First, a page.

A Plasma Simulation Code Design Respecting Communication Hierarchies on Clustered Many-core Systems

Noah Reddell, University of Washington

We present a multi-fluid modeling code for plasma called WARPM designed for the emergence of many-core processors such as GPUs in high-performance computing. The scientific calculations are based in the new OpenCL language, allowing natural data-parallel execution on many-core devices like GPUs. WARPM uses multiple threads and a task dependency graph to simultaneously execute parallel independent tasks. WARPM uses traditional Message Passing Interface (MPI) to distribute computation across multiple nodes of a cluster. The resulting code now is a hybrid combination of MPI for communication between nodes, threads for task parallelism on each host, and OpenCL for data-parallel scientific computation on tens or hundreds of cores available on each node. The code framework is relatively general, but I use it for computational modeling of plasmas. Fusion plasma simulation has much in common with computational fluid dynamics, but adds the complexities of modeling the electromagnetic interactions of the charged plasma species, confinement fields and heating fields. Modeling, then, involves elaborate codes with computational demands that can limit the approximation of real-world behavior. To pair compiled performance with code flexibility while handling varying fluid models and numerical methods, the OpenCL source code is dynamically assembled at WARPM run-time based on user specifications. I discuss some of the factors considered before making the strategic decision to use OpenCL over other language options, show an overview of how to structure such a problem for many-core computation and show performance gains seen using this approach.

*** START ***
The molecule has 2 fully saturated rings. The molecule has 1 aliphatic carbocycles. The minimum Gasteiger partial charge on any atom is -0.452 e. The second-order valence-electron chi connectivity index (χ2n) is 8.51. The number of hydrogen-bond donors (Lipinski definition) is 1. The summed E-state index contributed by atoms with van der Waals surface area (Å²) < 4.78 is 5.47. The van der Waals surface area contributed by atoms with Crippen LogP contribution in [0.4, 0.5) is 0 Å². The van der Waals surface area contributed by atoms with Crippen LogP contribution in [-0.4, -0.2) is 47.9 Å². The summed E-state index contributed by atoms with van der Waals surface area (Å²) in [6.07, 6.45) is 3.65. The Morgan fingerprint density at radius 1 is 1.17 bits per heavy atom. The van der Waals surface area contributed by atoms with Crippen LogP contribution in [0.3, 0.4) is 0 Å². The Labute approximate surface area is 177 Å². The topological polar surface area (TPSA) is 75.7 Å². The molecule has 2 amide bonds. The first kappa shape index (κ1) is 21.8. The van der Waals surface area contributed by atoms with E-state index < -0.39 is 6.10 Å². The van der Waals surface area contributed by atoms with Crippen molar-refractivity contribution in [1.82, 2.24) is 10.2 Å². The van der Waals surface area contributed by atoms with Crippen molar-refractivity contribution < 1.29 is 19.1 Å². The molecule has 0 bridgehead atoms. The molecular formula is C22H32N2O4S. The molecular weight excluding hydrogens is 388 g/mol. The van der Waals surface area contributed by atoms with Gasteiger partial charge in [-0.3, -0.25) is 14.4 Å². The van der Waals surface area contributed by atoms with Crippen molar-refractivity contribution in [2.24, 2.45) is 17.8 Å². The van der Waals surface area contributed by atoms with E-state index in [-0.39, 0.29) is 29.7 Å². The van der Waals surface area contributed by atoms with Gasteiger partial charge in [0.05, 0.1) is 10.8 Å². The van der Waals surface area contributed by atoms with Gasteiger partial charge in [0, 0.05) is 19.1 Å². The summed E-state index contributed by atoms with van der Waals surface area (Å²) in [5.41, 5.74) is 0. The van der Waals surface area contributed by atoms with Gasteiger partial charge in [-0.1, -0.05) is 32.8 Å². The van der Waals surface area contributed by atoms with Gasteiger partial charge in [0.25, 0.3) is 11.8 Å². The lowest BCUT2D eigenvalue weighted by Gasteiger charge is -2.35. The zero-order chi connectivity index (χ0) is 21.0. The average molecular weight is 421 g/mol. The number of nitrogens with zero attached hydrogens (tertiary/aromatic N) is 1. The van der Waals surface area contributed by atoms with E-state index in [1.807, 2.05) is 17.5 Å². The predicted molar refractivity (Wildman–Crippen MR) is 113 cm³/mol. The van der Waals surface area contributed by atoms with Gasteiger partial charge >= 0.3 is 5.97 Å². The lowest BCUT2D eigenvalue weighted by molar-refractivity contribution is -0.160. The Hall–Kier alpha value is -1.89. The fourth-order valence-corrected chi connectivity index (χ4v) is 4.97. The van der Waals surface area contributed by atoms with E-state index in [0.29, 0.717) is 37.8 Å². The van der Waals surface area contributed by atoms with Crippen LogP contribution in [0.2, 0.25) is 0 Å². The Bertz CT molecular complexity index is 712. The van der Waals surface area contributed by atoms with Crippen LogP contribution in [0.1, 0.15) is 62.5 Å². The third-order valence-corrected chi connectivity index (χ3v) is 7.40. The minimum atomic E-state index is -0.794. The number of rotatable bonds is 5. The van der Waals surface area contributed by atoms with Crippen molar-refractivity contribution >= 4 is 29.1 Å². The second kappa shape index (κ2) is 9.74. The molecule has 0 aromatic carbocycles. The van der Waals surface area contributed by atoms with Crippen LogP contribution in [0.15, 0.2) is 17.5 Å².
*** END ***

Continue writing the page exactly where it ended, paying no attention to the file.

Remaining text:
Abstract Author(s): Noah Reddell and Uri Shumlak